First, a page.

Bighorn Sheep Canyon in Colorado holds a chuckling ribbon of water, with a highway running alongside. Artist Christo wants to drape sections of it — almost 6 miles' worth — with long, billowing panels of silvery fabric.
"The silver-color fabric panel will absorb the color," he says. "In the morning, it will become rosy, in the middle of the day, platinum, and [during] the sunset, the fabric will become golden."
Like a lot of smartphone users, Rolando Terrazas, 19, uses his iPhone for email, text messages and finding a decent coffee shop. But Terrazas' phone also sometimes serves as his eyes: When he waves a bill under its camera, for instance, the phone tells him how much it's worth.
In his first year as Colorado's secretary of state, Republican Scott Gessler has been sued eight times.
He has outraged Democrats by rewriting the state's campaign finance rules, tangled with counties over which voters they can send mail-in ballots to, and attracted national attention for participating in a fundraiser to pay off a campaign finance fine levied by his office.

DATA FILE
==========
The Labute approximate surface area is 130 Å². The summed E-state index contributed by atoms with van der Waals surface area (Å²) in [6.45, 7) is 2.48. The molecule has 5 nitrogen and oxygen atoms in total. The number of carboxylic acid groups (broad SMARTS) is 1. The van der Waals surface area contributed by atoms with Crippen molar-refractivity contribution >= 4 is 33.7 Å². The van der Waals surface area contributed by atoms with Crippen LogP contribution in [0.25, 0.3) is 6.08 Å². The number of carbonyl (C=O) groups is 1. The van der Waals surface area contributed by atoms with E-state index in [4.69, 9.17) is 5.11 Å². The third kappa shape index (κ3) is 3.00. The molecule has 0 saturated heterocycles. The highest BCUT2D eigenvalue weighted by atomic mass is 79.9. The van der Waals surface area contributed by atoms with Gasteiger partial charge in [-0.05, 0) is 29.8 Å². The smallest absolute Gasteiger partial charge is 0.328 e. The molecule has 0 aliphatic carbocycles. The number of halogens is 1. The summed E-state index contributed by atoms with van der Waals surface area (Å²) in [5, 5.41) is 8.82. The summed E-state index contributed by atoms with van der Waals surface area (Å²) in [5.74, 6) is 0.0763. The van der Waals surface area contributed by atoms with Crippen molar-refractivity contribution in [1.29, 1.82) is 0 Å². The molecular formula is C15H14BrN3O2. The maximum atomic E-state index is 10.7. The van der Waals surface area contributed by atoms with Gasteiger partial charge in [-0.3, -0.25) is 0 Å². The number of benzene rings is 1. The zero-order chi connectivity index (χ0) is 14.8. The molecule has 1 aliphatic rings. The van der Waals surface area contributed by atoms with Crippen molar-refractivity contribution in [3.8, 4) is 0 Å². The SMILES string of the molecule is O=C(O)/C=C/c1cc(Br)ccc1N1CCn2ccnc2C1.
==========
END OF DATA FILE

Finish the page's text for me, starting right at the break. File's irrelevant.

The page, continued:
"We've definitely shaken up the status quo, and I think that's happened a bit in some other states, too," he says.
For more than fifty years, Colorado’s farm land has been drying up. Not from drought, but to meet the thirst of growing cities. Now farmers in one of the most threatened basins are trying a new approach -- one that keeps most of their lands growing crops but also supplies urban needs. Colorado Public Radio’s Megan Verlee has the second of two reports on the movement of water from farms to cities.